Buchanan, 32, was rescued by a team of Navy SEALS that included some involved in the military operation that killed Osama bin Laden.
Paul Hagen Thisted, 60, from Denmark, was freed along with Buchanan in the dramatic nighttime rescue, which U.S. officials said left nine Somali captors dead. The two were working for the Danish Refugee Council and had just finished a workshop on land mines when they were kidnapped.
U.S. officials said the raid was triggered in part by intelligence reports that Buchanan's health was failing. They did not elaborate.
At Valley Forge Christian, a small religious school of 1,100 students at the edge of Phoenixville on the grounds of a former military hospital, Buchanan's teachers remembered her Wednesday as a passionate student who was focused on teaching in Africa.
Before enrolling in the college, she had visited Nigeria. McClure said that when he approached her in 2006 to ask where she wanted to do her student teaching, he was surprised at her reply: She wanted to work at a Christian school in Kenya - Rosslyn Academy, in Nairobi.
"She had a passion to teach in that school," said McClure, who had to ask state education officials whether she could earn her teaching certification by working overseas. They said she could, as long as she was supervised by a teacher certified in the United States.
"She was a very passionate young lady," McClure remembered. When he asked what she would do if her plans to teach at Rosslyn fell through, Buchanan replied: "I don't want to teach anywhere else."
"She felt like God was directing and guiding her to Nairobi," McClure says, calling Buchanan a mature and focused student.
So Buchanan moved to Africa after graduating in 2007, and went to work full time at the academy, teaching fourth graders. It was in Africa, too, that Buchanan met her husband, said Don Meyer, president of Valley Forge Christian, which is affiliated with the Assemblies of God, a Pentecostal denomination.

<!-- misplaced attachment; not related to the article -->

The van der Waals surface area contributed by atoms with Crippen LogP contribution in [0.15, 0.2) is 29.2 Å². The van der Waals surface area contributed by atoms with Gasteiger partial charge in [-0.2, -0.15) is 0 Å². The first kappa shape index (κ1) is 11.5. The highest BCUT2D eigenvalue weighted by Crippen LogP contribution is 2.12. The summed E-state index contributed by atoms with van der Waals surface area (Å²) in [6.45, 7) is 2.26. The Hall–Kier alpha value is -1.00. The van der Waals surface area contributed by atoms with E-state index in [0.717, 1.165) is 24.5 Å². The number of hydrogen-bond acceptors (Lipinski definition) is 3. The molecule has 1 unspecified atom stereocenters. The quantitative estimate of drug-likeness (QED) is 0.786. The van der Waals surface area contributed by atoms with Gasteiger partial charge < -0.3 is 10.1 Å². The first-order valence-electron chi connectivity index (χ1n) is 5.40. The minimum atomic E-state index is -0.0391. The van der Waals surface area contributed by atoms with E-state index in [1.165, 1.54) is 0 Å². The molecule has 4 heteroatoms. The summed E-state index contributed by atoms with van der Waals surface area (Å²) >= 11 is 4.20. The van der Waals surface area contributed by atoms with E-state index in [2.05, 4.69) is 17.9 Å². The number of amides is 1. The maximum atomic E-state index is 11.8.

In addition to a sister, Buchanan, who grew up in Ohio and Arizona, has a brother. Her father, who lives in Virginia, learned of the rescue in a personal phone call from President Obama. A college spokeswoman said the family did not wish to comment.
Growing up, Buchanan attended Ridgeville Christian, a school outside Dayton, Ohio, that is no longer in operation, according to the Associated Press.
Meyer remembered Buchanan returning to the Phoenixville campus for a visit two years ago, after her mother had died.
Venturing overseas is not unusual for the school's graduates. The chapel on the 100-acre campus has 47 flags in it, representing the countries around the world where alumni live.
"I want to bring you a Somalian flag," Meyer remembered Buchanan telling him.
The school president said he first learned of Buchanan's release from her brother-in-law, a student at the school.
Meyer broke the news to students at a daily morning prayer service Wednesday.
Danielle Guy, a freshman from West Philadelphia, attended that service. "That'll make a great testimony for the whole world," Guy said, explaining that she's a recent convert to Christianity and Buchanan's story "moves me."
David Scolforo, chairman of the behavioral sciences department, found out about Buchanan's rescue from his daughter, Christine, who is one of Buchanan's best friends and was a roommate at Valley Forge Christian.
Buchanan is "like a daughter to me," Scolforo said, recalling that she often spent time at his house. "It's been terrible," says Scolforo, who had been afraid that he would read of her death in a news report.
He said Buchanan's sister, Amy, called his daughter Tuesday night to tell her of the rescue.
And as for the Valley Forge Christian campus, where television news vans were lined up outside the main administrative building Wednesday, Meyer said, "This is not a routine day in our neighborhood."
Contact staff writer Anthony Campisi at 215-854-5015, email@example.com, or @campisia on Twitter.